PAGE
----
Is there a mark to indicate this point? How do you know when we are there? Where is it? Why do you want to go there?
As I learned from the stories of previous visits, this confluence was easy to visit. We left Interstate 75 near Ocalo and joined Highway 27 southbound that would take us past the confluence. Since the confluence is located left of the highway (going south), we overshot the location first by several hundred meters to find a place to make a U-turn. Then we parked the car and made the last meters to the confluence on foot. One by one, the decimals on the screen of the GPS unit changed to a magical
0! For some time we only had to move the GPS slightly, as the confluence travelled due to the inaccuracy of the signal until it moved to a spot on top of a parked RV.
After all, it was quite exciting to hunt for the confluence. The nearest primary confluence in the Netherlands is near Arnhem. In September, when I present at the 2005 SoC Summer School, I hope to visit the confluences near Gatwick (on my way in) and between Cambridge and Luton (on my way out). Let's see whether I can fit it in. Yes: I am hooked!
Tuesday, August 02, 2005
Google v. mapping hackers
It's recently been suggested that all the excitement around Google Maps and Google Earth has diverted many enthousiasts from participating in Open Source GIS development and free map data creation. So, instead of coming up with their own mapping hacks or contributing to the Open Source mapping community, programmers with an interest in mapping now rather create Google Maps mash-up. Also, these newcomers would take the availability of mapping data for granted and leave important initiatives such as OpenStreetMap standing in the cold.
Mikel Maron (creator of WorldKit and World as a Blog) made me realise there is a way in which Google may actually support collaborative mapping initiatives through its Ride Finder service. With this service, you will get a map showing the companies and where their vehicles are located by simply supplying a zip code, the name of a city or even a specific address. Remember London-based Zingo that connects you to your nearest cab driver? Ride Finder works for various taxi companies in cities across the US and plots the exact location of the vehicle on a map. Herein lies the benefit.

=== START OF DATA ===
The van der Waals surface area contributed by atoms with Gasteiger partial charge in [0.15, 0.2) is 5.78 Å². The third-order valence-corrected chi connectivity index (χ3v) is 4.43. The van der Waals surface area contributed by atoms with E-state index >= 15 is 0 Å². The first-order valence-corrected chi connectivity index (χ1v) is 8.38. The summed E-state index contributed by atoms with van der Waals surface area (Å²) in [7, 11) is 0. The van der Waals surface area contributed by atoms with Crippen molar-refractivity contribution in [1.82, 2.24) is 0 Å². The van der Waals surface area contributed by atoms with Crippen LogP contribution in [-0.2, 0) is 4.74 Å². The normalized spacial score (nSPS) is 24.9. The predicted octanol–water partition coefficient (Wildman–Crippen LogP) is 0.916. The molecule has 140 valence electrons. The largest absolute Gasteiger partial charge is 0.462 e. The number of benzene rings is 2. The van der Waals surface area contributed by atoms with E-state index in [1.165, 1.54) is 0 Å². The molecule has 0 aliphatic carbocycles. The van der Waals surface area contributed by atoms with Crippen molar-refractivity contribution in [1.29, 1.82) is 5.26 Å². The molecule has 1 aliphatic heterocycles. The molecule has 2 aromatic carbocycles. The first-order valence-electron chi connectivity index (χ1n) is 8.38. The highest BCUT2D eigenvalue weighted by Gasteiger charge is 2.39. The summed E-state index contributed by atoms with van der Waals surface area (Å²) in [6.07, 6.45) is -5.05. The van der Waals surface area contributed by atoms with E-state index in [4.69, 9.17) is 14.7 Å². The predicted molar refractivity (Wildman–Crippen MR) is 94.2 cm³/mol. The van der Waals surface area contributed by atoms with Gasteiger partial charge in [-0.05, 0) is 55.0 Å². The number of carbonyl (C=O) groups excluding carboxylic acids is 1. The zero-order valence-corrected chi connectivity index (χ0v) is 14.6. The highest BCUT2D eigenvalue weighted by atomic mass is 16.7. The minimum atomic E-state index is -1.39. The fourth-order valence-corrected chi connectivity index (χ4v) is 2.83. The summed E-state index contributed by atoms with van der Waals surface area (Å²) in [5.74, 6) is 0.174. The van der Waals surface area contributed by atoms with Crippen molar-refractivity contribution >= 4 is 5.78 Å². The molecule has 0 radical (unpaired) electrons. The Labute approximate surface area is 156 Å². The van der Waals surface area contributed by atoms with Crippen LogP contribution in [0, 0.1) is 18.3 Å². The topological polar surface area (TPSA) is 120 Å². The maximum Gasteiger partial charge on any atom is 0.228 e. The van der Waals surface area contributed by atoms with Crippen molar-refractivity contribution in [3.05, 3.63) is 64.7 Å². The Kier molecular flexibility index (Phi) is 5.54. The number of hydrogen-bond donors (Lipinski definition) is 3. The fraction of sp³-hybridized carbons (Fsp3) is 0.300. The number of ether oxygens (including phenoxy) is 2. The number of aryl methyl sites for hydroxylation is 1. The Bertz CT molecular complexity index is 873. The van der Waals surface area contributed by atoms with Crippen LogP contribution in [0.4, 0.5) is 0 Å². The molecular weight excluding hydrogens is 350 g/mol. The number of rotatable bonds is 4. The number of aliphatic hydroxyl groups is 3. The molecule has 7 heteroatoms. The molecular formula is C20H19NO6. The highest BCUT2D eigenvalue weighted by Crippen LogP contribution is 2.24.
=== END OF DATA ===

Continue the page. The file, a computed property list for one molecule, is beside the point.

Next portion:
the feed does not individually identify each vehicle, so it would be tricky to try and trace points together based on proximity and trajectory. But with a bit more effort from Google, the location data of these vehicles would be very valuable. Google may even start supplying the information to Navteq (in return for maps of Europe?) so they can keep their mapping database up-to-date!
Monday, August 01, 2005
Mind your language
If you are still holding on to a desktop PC, websites can be derive a crude location from your IP address, using so-called IP geolocation services such as Quova and NetGeo. If you are the proud owner of a laptop with a wireless card, roaming all coffee bars that offer free wireless access, your location can be determined using Wi-Fi network access points, using services such as Plazes or Project PlaceSite. But with the growing popularity of VoIP, will your voice speak for itself in the future? In other words: Can we determine where you live from the way you speak? Sounds weird, right?
Remember the map of the US that shows the regional variations in the use of the terms
Soda to describe carbonated soft drinks? Of course, this map by itself doesn't tell us much, but in combination with the Dialect Survey Maps, it may be possible to make a cross-reference!
VoIP geolocation only work for native speakers of American English? Well, there is variation in the use and pronunciation of any language. So, in Europe we would have to look for example at the work presented at the International Conference on Language Variation in Europe (ICLaVE). For his PhD research in Syntactic variation and Dialectometry, Marco René Spruit has produced various nice maps of the geographic variation in Dutch dialects.
The Meertens Institute has recently even published the Syntactic Atlas of the Dutch Dialects and the Morphology Atlas of Dutch Dialects with lots of maps. An online atlas using SVG is currently being developed!